An interview in the "Pentecost 2012" edition of Dappled Things about Wish You Were Here.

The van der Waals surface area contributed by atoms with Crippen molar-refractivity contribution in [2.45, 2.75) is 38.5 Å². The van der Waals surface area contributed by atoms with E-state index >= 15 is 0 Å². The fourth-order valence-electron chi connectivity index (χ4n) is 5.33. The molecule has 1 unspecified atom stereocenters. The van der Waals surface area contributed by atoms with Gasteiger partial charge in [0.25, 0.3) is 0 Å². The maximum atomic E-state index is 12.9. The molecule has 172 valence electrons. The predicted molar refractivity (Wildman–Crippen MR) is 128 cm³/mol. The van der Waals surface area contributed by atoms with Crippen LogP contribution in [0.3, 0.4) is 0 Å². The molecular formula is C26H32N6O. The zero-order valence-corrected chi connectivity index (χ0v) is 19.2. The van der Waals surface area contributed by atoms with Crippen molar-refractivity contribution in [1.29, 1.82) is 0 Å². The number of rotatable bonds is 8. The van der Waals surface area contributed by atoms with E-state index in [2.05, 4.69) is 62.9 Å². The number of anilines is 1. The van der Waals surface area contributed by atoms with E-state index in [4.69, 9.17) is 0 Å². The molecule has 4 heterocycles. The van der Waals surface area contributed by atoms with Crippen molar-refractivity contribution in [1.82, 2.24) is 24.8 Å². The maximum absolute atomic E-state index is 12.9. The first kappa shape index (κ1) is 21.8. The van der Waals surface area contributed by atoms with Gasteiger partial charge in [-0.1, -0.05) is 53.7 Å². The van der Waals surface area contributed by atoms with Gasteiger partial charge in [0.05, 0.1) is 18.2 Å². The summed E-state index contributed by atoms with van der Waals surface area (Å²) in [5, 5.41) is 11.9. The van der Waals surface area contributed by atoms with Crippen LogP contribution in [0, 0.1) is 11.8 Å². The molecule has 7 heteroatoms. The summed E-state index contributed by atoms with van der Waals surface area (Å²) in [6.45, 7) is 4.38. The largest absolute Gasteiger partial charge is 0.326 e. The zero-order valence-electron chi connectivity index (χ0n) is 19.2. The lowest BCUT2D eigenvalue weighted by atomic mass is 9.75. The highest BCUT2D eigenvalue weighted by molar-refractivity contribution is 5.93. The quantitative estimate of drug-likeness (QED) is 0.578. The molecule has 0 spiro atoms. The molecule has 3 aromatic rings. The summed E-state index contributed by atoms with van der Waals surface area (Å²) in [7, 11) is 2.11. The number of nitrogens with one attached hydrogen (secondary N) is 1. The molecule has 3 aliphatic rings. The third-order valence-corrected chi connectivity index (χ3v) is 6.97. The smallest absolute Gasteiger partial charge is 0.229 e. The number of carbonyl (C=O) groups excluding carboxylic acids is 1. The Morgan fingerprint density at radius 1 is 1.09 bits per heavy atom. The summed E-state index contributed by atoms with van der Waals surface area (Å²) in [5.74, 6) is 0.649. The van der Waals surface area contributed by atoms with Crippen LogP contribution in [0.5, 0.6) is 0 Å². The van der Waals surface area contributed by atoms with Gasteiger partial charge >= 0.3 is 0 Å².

DS: Something I personally enjoyed about the book is that it’s not presented as a neat, orderly journey through the stages of grieving—it reads as a much more honest account of how you and your children dealt with such a tremendous loss. When you look back upon those first few months, does it seem like there was a “process” you went through emotionally?AW: Well, it’s not neat, is it? Nothing about it is neat or orderly, and that’s one of the reasons I like one particular word in the subtitle: “through.” It’s not to hope from loss. It’s through them —and you thread back and forth through them all the time. In those first months, I don’t know if I could call what happened a “process.” It’s the result of life moving on and some discipline in your thoughts, emotions, and spiritual life. Time passes, and that does its work. But it doesn’t do all the work, and being able to get up every day and try to work towards peace isn’t automatic. I could only do it—process it—by placing every moment in a spiritual context. In the context of Passion and Resurrection, and the suffering, loss and limitations that are part of the human condition on earth and were taken up in Christ.